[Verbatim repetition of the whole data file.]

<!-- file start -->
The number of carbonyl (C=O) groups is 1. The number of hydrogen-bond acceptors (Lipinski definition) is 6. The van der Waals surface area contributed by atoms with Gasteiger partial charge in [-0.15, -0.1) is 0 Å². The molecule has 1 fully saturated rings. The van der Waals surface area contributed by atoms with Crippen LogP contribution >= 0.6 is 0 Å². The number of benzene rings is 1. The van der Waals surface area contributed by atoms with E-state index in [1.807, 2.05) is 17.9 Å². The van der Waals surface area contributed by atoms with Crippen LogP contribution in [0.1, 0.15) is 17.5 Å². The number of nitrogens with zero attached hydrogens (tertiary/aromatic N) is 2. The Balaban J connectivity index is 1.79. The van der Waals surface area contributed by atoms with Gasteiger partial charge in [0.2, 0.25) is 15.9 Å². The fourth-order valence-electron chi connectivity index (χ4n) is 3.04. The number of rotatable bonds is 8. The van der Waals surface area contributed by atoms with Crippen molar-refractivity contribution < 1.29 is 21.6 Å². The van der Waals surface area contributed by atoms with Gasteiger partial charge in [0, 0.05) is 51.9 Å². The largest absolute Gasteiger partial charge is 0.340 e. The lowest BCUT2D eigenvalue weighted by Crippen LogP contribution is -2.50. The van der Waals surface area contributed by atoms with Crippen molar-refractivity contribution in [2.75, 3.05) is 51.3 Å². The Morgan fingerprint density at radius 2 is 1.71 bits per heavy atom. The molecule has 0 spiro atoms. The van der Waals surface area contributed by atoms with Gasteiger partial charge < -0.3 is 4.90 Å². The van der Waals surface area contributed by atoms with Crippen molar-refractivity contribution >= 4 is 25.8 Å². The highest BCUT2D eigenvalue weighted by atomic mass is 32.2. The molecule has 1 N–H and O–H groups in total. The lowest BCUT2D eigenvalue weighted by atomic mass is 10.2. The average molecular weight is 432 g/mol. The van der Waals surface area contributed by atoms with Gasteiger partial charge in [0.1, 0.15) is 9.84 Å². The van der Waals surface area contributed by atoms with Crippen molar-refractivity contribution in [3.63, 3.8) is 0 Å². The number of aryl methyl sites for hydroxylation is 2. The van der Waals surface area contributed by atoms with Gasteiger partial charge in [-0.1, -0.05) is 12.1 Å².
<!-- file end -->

The number of carbonyl (C=O) groups is 1. The number of hydrogen-bond acceptors (Lipinski definition) is 6. The van der Waals surface area contributed by atoms with Gasteiger partial charge in [-0.15, -0.1) is 0 Å². The molecule has 1 fully saturated rings. The van der Waals surface area contributed by atoms with Crippen LogP contribution >= 0.6 is 0 Å². The number of benzene rings is 1. The van der Waals surface area contributed by atoms with E-state index in [1.807, 2.05) is 17.9 Å². The van der Waals surface area contributed by atoms with Crippen LogP contribution in [0.1, 0.15) is 17.5 Å². The number of nitrogens with zero attached hydrogens (tertiary/aromatic N) is 2. The Balaban J connectivity index is 1.79. The van der Waals surface area contributed by atoms with Gasteiger partial charge in [0.2, 0.25) is 15.9 Å². The fourth-order valence-electron chi connectivity index (χ4n) is 3.04. The number of rotatable bonds is 8. The van der Waals surface area contributed by atoms with Crippen molar-refractivity contribution < 1.29 is 21.6 Å². The van der Waals surface area contributed by atoms with Gasteiger partial charge in [0, 0.05) is 51.9 Å². The largest absolute Gasteiger partial charge is 0.340 e. The lowest BCUT2D eigenvalue weighted by Crippen LogP contribution is -2.50. The van der Waals surface area contributed by atoms with Crippen molar-refractivity contribution in [2.75, 3.05) is 51.3 Å². The Morgan fingerprint density at radius 2 is 1.71 bits per heavy atom. The molecule has 0 spiro atoms. The van der Waals surface area contributed by atoms with Gasteiger partial charge < -0.3 is 4.90 Å². The van der Waals surface area contributed by atoms with Crippen molar-refractivity contribution >= 4 is 25.8 Å². The highest BCUT2D eigenvalue weighted by atomic mass is 32.2. The molecule has 1 N–H and O–H groups in total. The lowest BCUT2D eigenvalue weighted by atomic mass is 10.2. The average molecular weight is 432 g/mol. The van der Waals surface area contributed by atoms with Gasteiger partial charge in [0.1, 0.15) is 9.84 Å². The van der Waals surface area contributed by atoms with Crippen molar-refractivity contribution in [3.63, 3.8) is 0 Å². The number of aryl methyl sites for hydroxylation is 2. The van der Waals surface area contributed by atoms with Gasteiger partial charge in [-0.1, -0.05) is 12.1 Å².